30-year-olds Karina and Yan knew that getting pregnant would be problematic with polycystic ovarian syndrome (PCOS). Looking back five years later, however, they had never anticipated all that they would endure to have a child.
Their fertility journey started in 2009 when the couple decided they were ready to start a family. Karina was aware that she suffered from PCOS prior to trying to conceive and knew that she would likely need to seek treatment for her condition in order to have a child.
The couple’s neighbor in their hometown of Trois-Rivières suggested they meet with Dr. Seang Lin Tan, a reproductive endocrinologist at OriginElle Fertility Clinic who, at the time, was serving as medical director at Montreal’s McGill Reproductive Center.
From the initial consultation with Dr. Tan, Karina’s PCOS was confirmed as a contributor to the couple’s infertility. However, Yan was also diagnosed with low sperm count and quality, which further hindered their efforts to get pregnant.
Dr. Tan advised that the couple undergo in vitro maturation (IVM) – an emerging practice for women with PCOS that involves the harvesting of immature eggs and maturing them in the lab for use in a process similar to IVF.
The treatment unfortunately did not work, so Karina decided to try intrauterine insemination (IUI), a low-risk fertility procedure that involves sperm being washed then injected with a catheter into the uterus to increase the chance of sperm reaching and fertilizing an egg. The pregnancy success rates for young women – 30 and younger – with PCOS using IUI is around 20 percent.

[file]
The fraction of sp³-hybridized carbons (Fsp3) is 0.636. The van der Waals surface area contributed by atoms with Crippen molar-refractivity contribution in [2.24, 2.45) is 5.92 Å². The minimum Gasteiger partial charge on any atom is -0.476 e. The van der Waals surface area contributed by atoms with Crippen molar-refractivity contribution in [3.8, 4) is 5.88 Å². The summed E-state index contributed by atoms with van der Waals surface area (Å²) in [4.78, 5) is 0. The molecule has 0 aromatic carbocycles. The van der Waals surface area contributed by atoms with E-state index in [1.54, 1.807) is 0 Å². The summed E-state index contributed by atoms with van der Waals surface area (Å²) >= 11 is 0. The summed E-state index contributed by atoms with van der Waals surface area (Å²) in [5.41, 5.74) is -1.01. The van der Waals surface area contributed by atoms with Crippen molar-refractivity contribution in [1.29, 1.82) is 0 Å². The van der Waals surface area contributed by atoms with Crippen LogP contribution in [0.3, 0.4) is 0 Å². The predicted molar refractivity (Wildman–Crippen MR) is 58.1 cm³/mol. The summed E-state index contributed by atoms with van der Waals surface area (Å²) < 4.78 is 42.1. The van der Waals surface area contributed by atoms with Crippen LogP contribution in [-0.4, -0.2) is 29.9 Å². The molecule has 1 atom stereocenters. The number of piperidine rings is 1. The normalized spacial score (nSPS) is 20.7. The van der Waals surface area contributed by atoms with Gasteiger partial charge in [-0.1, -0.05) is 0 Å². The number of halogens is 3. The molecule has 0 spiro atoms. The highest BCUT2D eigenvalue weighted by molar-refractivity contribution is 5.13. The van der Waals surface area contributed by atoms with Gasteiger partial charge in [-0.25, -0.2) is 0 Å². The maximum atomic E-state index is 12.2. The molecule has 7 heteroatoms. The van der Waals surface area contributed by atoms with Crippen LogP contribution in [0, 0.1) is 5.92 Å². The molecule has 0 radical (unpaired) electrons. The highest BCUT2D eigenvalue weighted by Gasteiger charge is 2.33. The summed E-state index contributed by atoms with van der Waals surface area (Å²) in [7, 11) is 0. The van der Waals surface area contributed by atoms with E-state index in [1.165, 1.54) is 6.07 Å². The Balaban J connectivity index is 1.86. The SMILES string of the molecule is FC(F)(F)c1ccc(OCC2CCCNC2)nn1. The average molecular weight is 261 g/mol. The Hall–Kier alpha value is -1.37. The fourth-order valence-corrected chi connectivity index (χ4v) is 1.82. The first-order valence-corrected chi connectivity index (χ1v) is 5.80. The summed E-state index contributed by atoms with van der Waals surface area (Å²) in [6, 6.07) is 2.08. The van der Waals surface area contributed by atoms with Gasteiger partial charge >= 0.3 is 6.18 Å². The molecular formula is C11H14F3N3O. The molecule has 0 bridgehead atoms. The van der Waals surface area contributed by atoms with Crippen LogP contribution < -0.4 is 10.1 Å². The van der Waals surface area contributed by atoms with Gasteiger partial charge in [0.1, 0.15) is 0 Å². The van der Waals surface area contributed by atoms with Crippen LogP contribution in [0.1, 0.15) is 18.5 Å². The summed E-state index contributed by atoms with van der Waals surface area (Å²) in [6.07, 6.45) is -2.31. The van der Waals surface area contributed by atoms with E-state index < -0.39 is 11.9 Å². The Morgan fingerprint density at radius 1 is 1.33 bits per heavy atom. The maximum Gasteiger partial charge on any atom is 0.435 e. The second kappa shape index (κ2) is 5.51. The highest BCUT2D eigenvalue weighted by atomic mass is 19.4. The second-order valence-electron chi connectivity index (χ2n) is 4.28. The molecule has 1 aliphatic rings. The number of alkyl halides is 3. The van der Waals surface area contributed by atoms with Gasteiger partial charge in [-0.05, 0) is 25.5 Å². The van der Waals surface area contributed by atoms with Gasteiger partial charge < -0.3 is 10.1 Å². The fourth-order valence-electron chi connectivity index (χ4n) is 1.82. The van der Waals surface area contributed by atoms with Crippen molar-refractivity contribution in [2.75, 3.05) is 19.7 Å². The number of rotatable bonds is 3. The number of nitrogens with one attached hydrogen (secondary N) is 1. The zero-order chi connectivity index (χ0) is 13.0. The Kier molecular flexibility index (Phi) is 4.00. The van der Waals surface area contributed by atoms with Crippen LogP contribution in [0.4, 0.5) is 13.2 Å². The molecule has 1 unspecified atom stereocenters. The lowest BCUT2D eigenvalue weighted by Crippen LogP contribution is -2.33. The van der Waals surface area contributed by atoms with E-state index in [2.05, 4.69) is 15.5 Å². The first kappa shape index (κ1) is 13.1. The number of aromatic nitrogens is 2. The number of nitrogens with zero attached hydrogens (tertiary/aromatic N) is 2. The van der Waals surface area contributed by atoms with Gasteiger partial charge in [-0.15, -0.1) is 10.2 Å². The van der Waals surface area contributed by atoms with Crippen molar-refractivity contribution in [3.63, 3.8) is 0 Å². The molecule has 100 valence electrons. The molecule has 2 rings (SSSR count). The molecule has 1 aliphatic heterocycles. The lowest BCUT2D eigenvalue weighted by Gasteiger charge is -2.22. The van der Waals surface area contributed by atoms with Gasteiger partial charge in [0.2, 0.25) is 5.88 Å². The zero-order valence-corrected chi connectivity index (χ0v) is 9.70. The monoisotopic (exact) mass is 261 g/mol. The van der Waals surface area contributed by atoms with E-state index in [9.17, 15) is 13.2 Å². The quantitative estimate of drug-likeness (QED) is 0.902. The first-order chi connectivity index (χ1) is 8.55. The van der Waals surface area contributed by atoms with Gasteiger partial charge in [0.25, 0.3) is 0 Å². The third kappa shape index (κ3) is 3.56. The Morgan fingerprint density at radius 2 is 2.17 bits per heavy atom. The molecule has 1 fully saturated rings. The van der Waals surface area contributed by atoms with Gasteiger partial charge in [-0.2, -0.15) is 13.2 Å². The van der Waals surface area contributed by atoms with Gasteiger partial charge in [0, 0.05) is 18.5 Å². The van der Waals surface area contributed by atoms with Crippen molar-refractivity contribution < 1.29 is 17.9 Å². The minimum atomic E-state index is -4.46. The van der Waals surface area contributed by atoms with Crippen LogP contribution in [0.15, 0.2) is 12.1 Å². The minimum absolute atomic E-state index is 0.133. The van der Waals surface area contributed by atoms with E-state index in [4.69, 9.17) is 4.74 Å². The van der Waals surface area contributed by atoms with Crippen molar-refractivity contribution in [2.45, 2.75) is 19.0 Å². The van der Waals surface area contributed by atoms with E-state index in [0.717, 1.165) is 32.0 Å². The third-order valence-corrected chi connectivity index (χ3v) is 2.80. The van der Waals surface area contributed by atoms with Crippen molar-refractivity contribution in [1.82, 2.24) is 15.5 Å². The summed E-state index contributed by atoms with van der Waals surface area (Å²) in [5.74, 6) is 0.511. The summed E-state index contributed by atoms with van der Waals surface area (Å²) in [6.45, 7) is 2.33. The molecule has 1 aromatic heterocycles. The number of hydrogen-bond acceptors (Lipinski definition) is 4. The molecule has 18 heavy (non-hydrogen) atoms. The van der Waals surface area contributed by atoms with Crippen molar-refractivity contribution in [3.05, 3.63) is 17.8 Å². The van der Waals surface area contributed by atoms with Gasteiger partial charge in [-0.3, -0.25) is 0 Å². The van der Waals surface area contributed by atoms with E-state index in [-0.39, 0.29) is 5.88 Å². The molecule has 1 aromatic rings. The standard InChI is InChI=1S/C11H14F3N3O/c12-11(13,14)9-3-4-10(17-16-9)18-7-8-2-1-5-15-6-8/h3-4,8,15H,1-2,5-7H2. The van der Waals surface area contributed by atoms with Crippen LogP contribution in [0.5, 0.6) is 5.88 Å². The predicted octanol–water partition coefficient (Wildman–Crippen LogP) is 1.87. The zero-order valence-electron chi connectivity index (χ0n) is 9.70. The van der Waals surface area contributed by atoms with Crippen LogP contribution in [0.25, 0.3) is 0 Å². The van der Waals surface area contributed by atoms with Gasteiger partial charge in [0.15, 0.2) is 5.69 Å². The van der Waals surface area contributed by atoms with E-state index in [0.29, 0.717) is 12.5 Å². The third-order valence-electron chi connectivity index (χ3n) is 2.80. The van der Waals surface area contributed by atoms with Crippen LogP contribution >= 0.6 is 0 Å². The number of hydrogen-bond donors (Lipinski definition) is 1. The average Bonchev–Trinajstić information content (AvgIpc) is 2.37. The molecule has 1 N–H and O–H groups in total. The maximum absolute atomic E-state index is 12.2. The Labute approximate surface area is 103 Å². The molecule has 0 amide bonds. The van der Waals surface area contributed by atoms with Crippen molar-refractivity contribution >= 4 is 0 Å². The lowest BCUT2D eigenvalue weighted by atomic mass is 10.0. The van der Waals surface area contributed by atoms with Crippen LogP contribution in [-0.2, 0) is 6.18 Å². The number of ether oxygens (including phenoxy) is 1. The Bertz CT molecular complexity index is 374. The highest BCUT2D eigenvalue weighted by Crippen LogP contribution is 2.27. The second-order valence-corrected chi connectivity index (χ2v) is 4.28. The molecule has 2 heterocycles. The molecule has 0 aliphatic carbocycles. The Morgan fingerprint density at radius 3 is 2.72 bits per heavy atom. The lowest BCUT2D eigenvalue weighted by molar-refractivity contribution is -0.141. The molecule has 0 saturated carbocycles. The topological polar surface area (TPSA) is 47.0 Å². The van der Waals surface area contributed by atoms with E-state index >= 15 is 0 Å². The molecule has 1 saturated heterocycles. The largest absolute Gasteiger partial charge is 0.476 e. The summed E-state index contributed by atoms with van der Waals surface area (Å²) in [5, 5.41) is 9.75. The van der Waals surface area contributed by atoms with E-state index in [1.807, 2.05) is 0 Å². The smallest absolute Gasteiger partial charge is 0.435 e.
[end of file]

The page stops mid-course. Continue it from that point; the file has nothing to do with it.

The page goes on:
Again, Karina and Yan were met with disappointment after three failed IUIs, which left them to explore other options.
By then, the couple was psychologically drained. “It was a very emotional process for us,” says Karina, “but Dr. Tan was always there to reassure us and tend to our needs.”
Karina admits that the treatment process and repeated failures were very difficult to live with on a daily basis and had an especially tough time being around friends that had been able to conceive.
While she received great support from her friends and family, Karina couldn’t help but feel that most people just couldn’t empathize with her situation or understand how much of an emotional roller-coaster infertility was proving to be.
Dr. Tan moved to his private clinic in March of 2011 and he knew it was time to get more aggressive with the couple’s fertility treatment, suggesting that they try in vitro fertilization (IVF).
After multiple failed IVF attempts, the last cycle was performed in May 2013. Finally, Karina and her husband received the positive pregnancy test that they had so long awaited.
Karina believes her child began as a miracle that happened despite all odds. “Over the course of my three years of treatment with Dr. Tan, he and his team never gave up on me and worked tirelessly to readjust our treatment protocols until we found the solution that worked.”
Although they had overcome infertility, Karina still faced challenges during pregnancy. Women with PCOS are at a higher risk during pregnancy for gestational diabetes, miscarriage and premature delivery, and these factors forced Karina into bed-rest at 26 weeks.
However, the long battle was worth fighting. Early in 2014, Karina delivered a healthy baby boy, Mylan.
Karina says she is amazed at the science of IVF and credits Dr. Tan and Hai-ying Chen for giving her the gift of motherhood. “Dr. Tan’s dedication and perseverance allowed me to live my dream of being a mother after every other doctor told me it was impossible. He never gave up on us.”
For women suffering from infertility and contemplating assisted reproductive treatments, Karina’s advice is simple: “Free your spirit. Expectations are what make the whole experience even more difficult.”
“Prepare… because it might be a very long road,” she says, encouraging patients undergoing IVF to take longer breaks between treatments and enjoy some time off to relax and get into the right state of mind.